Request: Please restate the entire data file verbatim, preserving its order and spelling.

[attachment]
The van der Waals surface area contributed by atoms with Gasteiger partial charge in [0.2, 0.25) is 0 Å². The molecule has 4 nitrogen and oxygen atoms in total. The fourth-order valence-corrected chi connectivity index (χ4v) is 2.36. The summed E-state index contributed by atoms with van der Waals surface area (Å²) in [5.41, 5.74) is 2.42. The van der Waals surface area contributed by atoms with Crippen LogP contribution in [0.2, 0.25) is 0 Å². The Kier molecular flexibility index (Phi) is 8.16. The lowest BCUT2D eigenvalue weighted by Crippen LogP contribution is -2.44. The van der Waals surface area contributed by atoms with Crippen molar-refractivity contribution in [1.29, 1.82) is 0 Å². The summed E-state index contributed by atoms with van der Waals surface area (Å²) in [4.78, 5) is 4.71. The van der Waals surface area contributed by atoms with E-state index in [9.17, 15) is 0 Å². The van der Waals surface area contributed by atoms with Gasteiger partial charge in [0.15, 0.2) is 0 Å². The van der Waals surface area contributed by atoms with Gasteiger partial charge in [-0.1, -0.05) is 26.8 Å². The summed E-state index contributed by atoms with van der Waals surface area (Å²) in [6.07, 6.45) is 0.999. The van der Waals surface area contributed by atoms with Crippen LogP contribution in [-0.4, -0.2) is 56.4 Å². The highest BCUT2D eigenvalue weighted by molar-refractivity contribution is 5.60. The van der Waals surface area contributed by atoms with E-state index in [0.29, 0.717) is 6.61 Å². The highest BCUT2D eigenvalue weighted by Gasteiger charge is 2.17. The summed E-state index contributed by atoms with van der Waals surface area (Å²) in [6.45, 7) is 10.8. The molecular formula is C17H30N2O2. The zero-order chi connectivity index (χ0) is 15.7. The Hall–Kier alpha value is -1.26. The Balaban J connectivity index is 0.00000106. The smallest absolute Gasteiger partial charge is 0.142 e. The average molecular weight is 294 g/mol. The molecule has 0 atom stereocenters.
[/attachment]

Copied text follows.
The van der Waals surface area contributed by atoms with Gasteiger partial charge in [0.2, 0.25) is 0 Å². The molecule has 4 nitrogen and oxygen atoms in total. The fourth-order valence-corrected chi connectivity index (χ4v) is 2.36. The summed E-state index contributed by atoms with van der Waals surface area (Å²) in [5.41, 5.74) is 2.42. The van der Waals surface area contributed by atoms with Crippen LogP contribution in [0.2, 0.25) is 0 Å². The Kier molecular flexibility index (Phi) is 8.16. The lowest BCUT2D eigenvalue weighted by Crippen LogP contribution is -2.44. The van der Waals surface area contributed by atoms with Crippen molar-refractivity contribution in [1.29, 1.82) is 0 Å². The summed E-state index contributed by atoms with van der Waals surface area (Å²) in [4.78, 5) is 4.71. The van der Waals surface area contributed by atoms with E-state index in [9.17, 15) is 0 Å². The van der Waals surface area contributed by atoms with Gasteiger partial charge in [0.15, 0.2) is 0 Å². The van der Waals surface area contributed by atoms with Gasteiger partial charge in [-0.1, -0.05) is 26.8 Å². The summed E-state index contributed by atoms with van der Waals surface area (Å²) in [6.07, 6.45) is 0.999. The van der Waals surface area contributed by atoms with Crippen LogP contribution in [-0.4, -0.2) is 56.4 Å². The highest BCUT2D eigenvalue weighted by molar-refractivity contribution is 5.60. The van der Waals surface area contributed by atoms with E-state index in [0.29, 0.717) is 6.61 Å². The highest BCUT2D eigenvalue weighted by Gasteiger charge is 2.17. The summed E-state index contributed by atoms with van der Waals surface area (Å²) in [6.45, 7) is 10.8. The molecular formula is C17H30N2O2. The zero-order chi connectivity index (χ0) is 15.7. The Hall–Kier alpha value is -1.26. The Balaban J connectivity index is 0.00000106. The smallest absolute Gasteiger partial charge is 0.142 e. The average molecular weight is 294 g/mol. The molecule has 0 atom stereocenters.